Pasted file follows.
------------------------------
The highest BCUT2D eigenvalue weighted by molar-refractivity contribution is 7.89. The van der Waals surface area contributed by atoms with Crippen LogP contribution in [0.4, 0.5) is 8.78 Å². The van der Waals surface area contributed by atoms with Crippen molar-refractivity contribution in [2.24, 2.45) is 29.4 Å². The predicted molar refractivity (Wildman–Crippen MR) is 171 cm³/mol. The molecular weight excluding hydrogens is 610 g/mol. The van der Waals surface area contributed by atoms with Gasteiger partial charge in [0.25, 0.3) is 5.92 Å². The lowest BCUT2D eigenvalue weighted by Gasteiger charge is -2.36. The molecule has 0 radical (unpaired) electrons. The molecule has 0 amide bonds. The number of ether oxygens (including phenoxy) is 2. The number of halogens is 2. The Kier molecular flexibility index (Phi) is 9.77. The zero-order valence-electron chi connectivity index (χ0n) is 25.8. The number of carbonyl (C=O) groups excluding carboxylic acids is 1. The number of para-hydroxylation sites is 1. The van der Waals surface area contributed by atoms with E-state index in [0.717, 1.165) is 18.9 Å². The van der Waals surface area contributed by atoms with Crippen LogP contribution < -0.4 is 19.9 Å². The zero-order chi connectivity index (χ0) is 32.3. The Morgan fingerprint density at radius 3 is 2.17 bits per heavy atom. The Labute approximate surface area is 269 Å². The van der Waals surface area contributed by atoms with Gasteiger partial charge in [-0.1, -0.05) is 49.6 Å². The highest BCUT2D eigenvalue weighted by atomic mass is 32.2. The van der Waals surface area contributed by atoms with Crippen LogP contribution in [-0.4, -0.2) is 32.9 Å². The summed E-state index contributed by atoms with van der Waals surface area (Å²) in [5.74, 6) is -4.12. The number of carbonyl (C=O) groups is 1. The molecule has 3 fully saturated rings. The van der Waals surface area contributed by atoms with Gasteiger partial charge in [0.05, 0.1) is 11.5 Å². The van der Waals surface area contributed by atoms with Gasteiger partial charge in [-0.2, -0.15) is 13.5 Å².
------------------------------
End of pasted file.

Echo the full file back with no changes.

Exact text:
The highest BCUT2D eigenvalue weighted by molar-refractivity contribution is 7.89. The van der Waals surface area contributed by atoms with Crippen LogP contribution in [0.4, 0.5) is 8.78 Å². The van der Waals surface area contributed by atoms with Crippen molar-refractivity contribution in [2.24, 2.45) is 29.4 Å². The predicted molar refractivity (Wildman–Crippen MR) is 171 cm³/mol. The molecular weight excluding hydrogens is 610 g/mol. The van der Waals surface area contributed by atoms with Gasteiger partial charge in [0.25, 0.3) is 5.92 Å². The lowest BCUT2D eigenvalue weighted by Gasteiger charge is -2.36. The molecule has 0 radical (unpaired) electrons. The molecule has 0 amide bonds. The number of ether oxygens (including phenoxy) is 2. The number of halogens is 2. The Kier molecular flexibility index (Phi) is 9.77. The zero-order valence-electron chi connectivity index (χ0n) is 25.8. The number of carbonyl (C=O) groups excluding carboxylic acids is 1. The number of para-hydroxylation sites is 1. The van der Waals surface area contributed by atoms with E-state index in [0.717, 1.165) is 18.9 Å². The van der Waals surface area contributed by atoms with Crippen LogP contribution < -0.4 is 19.9 Å². The zero-order chi connectivity index (χ0) is 32.3. The Morgan fingerprint density at radius 3 is 2.17 bits per heavy atom. The Labute approximate surface area is 269 Å². The van der Waals surface area contributed by atoms with Gasteiger partial charge in [-0.1, -0.05) is 49.6 Å². The highest BCUT2D eigenvalue weighted by atomic mass is 32.2. The van der Waals surface area contributed by atoms with Crippen LogP contribution in [-0.4, -0.2) is 32.9 Å². The summed E-state index contributed by atoms with van der Waals surface area (Å²) in [5.74, 6) is -4.12. The number of carbonyl (C=O) groups is 1. The molecule has 3 fully saturated rings. The van der Waals surface area contributed by atoms with Gasteiger partial charge in [0.05, 0.1) is 11.5 Å². The van der Waals surface area contributed by atoms with Gasteiger partial charge in [-0.2, -0.15) is 13.5 Å².